All eyes are on Wall Street as the Covid-19 Delta variant continues to spread and Corporate America starts rolling out vaccination policies.
And although there’s talk of banks requiring employees to show proof of vaccination, Goldman Sachs has drawn its line in the sand. The investment bank is barring employees from using their ID cards to enter the office building if they haven’t submitted proof of their vaccination status, a spokesperson for the company told CNN Business.
Goldman Sachs employees are currently required to report their vaccine status to the company, a policy that was instituted on June 10. Failure to do so comes with specific consequences.
“If you do not report your vaccine status to Goldman, your ID card will not work to enter the building,” a spokesperson for the company told CNN Business. “The entrance of the building is contingent on you reporting your vaccine status,” the spokesperson added.
Unvaccinated employees are required to get a rapid Covid-19 test on site at the Goldman Sachs office and will be tested regularly, the spokesperson said. Employees who test positive will immediately be asked to leave the building.
How other banks are handling the return to work
Morgan Stanley’s New York office is banning all unvaccinated staff and clients from entering its headquarters. All employees who work in buildings with a “large employee presence” were required to confirm their vaccination status by July 1, according to a memo to employees.
At Deutsche Bank, there are no restrictions on employees who are vaccinated and have shared their vaccine status with the company, a spokesperson for the bank told CNN Business. Unvaccinated employees and employees who don’t share their vaccination status, however, are required to answer a set of questions about any symptoms and travel, and must wear masks and get tested several times per week at the office.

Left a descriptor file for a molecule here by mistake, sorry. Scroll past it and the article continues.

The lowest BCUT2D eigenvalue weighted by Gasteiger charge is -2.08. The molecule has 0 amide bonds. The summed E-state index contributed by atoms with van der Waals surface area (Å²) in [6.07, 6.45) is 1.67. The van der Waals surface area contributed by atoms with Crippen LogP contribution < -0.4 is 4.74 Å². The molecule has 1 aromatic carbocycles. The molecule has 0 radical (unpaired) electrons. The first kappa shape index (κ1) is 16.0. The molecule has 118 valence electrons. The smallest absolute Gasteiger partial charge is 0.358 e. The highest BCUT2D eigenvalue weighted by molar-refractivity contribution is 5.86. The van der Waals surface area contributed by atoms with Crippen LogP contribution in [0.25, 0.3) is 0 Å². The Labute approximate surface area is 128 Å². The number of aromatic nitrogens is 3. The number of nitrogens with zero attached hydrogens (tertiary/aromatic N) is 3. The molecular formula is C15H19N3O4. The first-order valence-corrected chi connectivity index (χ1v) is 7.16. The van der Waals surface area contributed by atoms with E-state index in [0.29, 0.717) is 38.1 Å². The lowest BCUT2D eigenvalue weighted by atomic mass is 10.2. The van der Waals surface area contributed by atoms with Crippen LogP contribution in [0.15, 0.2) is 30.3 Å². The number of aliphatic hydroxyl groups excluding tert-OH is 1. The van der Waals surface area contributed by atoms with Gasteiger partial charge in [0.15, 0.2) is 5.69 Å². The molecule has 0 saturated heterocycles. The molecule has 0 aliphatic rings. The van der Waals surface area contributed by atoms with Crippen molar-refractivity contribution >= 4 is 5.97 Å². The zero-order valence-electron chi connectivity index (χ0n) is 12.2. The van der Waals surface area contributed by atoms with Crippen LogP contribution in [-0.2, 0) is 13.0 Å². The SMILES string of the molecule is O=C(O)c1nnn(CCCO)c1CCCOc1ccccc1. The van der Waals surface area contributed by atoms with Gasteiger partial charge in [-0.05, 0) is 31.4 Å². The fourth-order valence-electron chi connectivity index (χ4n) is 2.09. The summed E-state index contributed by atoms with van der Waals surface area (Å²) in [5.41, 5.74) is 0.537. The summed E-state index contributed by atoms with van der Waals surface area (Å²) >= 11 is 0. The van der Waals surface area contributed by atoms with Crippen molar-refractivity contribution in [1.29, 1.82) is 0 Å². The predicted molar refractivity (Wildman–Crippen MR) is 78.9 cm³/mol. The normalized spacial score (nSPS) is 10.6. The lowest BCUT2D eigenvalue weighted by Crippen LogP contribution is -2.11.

Citibank employees who are vaccinated can submit their vaccine cards, and employees who are not vaccinated are required to test three times per week with an at-home rapid test. After taking the test, the employees upload their results to the test’s app for their employer to see.
Bank of America was more vague when asked for specifics on how their vaccine policy will be implemented. “We are pulling folks back who have shared their vaccination status,” a spokesperson for the company told CNN Business. “We are prioritizing the vaccinated coming back,” the spokesperson added.
Wells Fargo is “collecting vaccination status from our employees to better enable our focus on health and safety in the workplace,” a spokesperson for the company told CNN Business.
Jefferies is only allowing vaccinated employees into the office according to a memo that the company’s CEO and president sent to employees, and only after they’re past the appropriate waiting period for full vaccine efficacy. “We require that, after Labor Day, anyone who is not fully vaccinated should continue to work from home,” the memo said.
Barclays declined to comment on its vaccine policy.
JP Morgan Chase, UBS, HSBC did not respond to CNN’s request for comment.
Wall Street’s push for the office
For months, Wall Street has pushed for employees to come back to the office as more Americans get vaccinated against Covid-19.
Morgan Stanley CEO James Gorman and Bank of America CEO Brian Moynihan, for example, both made it clear that they’re expecting their employees to return by Labor Day — a date that is quickly approaching yet might become a moving target as the Delta variant continues to spread.
Gorman previously warned that he’ll be “very disappointed” if workers aren’t back by Labor Day. And for those who are not, “we’ll have a different kind of conversation,” he said. As for Moynihan, he recently said, “Our view is all the vaccinated teammates will be back” after Labor Day.
The rush to get back to the office is due, in part, to work cultural concerns, as Zoom calls and Slack messages are no substitute for in-person meetings and training. Others worries center on cybersecurity and risk management vulnerabilities inherent in businesses that conduct billions of dollars of transactions every day.
At its core, banking is a highly interactive business — and no one on hyper-competitive Wall Street wants to lose a deal because of a slow WiFi connection.
— CNN’s Matt Egan contributed to this report
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